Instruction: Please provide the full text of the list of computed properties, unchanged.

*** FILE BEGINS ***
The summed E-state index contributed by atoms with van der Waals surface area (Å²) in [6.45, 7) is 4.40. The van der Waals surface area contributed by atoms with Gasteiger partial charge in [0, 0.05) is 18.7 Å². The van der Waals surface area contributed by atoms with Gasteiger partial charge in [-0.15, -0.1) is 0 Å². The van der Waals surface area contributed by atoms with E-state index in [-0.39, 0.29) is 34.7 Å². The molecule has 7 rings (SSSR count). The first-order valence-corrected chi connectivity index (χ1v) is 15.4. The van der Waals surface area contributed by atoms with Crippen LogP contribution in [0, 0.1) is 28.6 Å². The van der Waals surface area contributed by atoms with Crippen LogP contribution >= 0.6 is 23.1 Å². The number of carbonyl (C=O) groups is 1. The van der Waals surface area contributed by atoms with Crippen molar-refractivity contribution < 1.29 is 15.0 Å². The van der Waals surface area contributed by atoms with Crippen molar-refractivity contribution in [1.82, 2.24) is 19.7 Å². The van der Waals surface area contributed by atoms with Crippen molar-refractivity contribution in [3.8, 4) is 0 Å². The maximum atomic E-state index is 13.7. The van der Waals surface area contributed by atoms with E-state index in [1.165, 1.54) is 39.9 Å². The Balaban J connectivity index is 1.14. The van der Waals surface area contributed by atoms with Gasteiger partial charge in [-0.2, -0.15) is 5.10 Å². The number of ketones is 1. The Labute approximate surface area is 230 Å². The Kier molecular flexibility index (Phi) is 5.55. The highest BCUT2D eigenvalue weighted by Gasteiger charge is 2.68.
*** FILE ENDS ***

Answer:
The summed E-state index contributed by atoms with van der Waals surface area (Å²) in [6.45, 7) is 4.40. The van der Waals surface area contributed by atoms with Gasteiger partial charge in [0, 0.05) is 18.7 Å². The van der Waals surface area contributed by atoms with Gasteiger partial charge in [-0.15, -0.1) is 0 Å². The van der Waals surface area contributed by atoms with E-state index in [-0.39, 0.29) is 34.7 Å². The molecule has 7 rings (SSSR count). The first-order valence-corrected chi connectivity index (χ1v) is 15.4. The van der Waals surface area contributed by atoms with Crippen LogP contribution in [0, 0.1) is 28.6 Å². The van der Waals surface area contributed by atoms with Crippen LogP contribution >= 0.6 is 23.1 Å². The number of carbonyl (C=O) groups is 1. The van der Waals surface area contributed by atoms with Crippen molar-refractivity contribution < 1.29 is 15.0 Å². The van der Waals surface area contributed by atoms with Crippen molar-refractivity contribution in [1.82, 2.24) is 19.7 Å². The van der Waals surface area contributed by atoms with Crippen molar-refractivity contribution in [3.8, 4) is 0 Å². The maximum atomic E-state index is 13.7. The van der Waals surface area contributed by atoms with E-state index in [1.165, 1.54) is 39.9 Å². The Balaban J connectivity index is 1.14. The van der Waals surface area contributed by atoms with Gasteiger partial charge in [-0.2, -0.15) is 5.10 Å². The number of ketones is 1. The Labute approximate surface area is 230 Å². The Kier molecular flexibility index (Phi) is 5.55. The highest BCUT2D eigenvalue weighted by Gasteiger charge is 2.68.